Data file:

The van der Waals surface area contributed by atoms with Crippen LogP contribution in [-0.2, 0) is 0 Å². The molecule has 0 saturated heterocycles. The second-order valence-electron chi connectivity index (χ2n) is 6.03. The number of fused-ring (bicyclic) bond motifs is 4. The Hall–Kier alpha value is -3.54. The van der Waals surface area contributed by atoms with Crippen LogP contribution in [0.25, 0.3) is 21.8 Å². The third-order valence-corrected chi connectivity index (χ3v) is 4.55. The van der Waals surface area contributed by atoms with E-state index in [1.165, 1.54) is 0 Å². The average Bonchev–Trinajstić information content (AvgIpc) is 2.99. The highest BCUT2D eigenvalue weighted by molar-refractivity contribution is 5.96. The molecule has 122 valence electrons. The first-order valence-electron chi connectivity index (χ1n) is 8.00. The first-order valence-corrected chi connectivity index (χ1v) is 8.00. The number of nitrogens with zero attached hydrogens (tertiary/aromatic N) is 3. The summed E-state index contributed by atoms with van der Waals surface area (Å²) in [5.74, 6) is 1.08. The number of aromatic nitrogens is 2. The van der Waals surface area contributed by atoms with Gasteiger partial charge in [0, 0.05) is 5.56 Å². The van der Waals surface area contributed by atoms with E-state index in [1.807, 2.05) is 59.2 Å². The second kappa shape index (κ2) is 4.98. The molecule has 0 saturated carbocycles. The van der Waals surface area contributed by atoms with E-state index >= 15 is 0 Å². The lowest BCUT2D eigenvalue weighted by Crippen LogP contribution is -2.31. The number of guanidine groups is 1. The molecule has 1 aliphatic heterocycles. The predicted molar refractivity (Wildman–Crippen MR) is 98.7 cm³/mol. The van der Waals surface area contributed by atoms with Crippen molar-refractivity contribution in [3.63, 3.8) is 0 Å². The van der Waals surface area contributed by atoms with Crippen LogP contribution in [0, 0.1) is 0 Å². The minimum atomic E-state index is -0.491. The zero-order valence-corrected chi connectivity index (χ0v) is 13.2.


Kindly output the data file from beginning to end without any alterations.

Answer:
The van der Waals surface area contributed by atoms with Crippen LogP contribution in [-0.2, 0) is 0 Å². The molecule has 0 saturated heterocycles. The second-order valence-electron chi connectivity index (χ2n) is 6.03. The number of fused-ring (bicyclic) bond motifs is 4. The Hall–Kier alpha value is -3.54. The van der Waals surface area contributed by atoms with Crippen LogP contribution in [0.25, 0.3) is 21.8 Å². The third-order valence-corrected chi connectivity index (χ3v) is 4.55. The van der Waals surface area contributed by atoms with E-state index in [1.165, 1.54) is 0 Å². The average Bonchev–Trinajstić information content (AvgIpc) is 2.99. The highest BCUT2D eigenvalue weighted by molar-refractivity contribution is 5.96. The molecule has 122 valence electrons. The first-order valence-electron chi connectivity index (χ1n) is 8.00. The first-order valence-corrected chi connectivity index (χ1v) is 8.00. The number of nitrogens with zero attached hydrogens (tertiary/aromatic N) is 3. The summed E-state index contributed by atoms with van der Waals surface area (Å²) in [5.74, 6) is 1.08. The number of aromatic nitrogens is 2. The van der Waals surface area contributed by atoms with Gasteiger partial charge in [0, 0.05) is 5.56 Å². The van der Waals surface area contributed by atoms with E-state index in [1.807, 2.05) is 59.2 Å². The second kappa shape index (κ2) is 4.98. The molecule has 0 saturated carbocycles. The van der Waals surface area contributed by atoms with E-state index >= 15 is 0 Å². The lowest BCUT2D eigenvalue weighted by Crippen LogP contribution is -2.31. The number of guanidine groups is 1. The molecule has 1 aliphatic heterocycles. The predicted molar refractivity (Wildman–Crippen MR) is 98.7 cm³/mol. The van der Waals surface area contributed by atoms with Crippen molar-refractivity contribution in [3.63, 3.8) is 0 Å². The van der Waals surface area contributed by atoms with Crippen LogP contribution in [0, 0.1) is 0 Å². The minimum atomic E-state index is -0.491. The zero-order valence-corrected chi connectivity index (χ0v) is 13.2.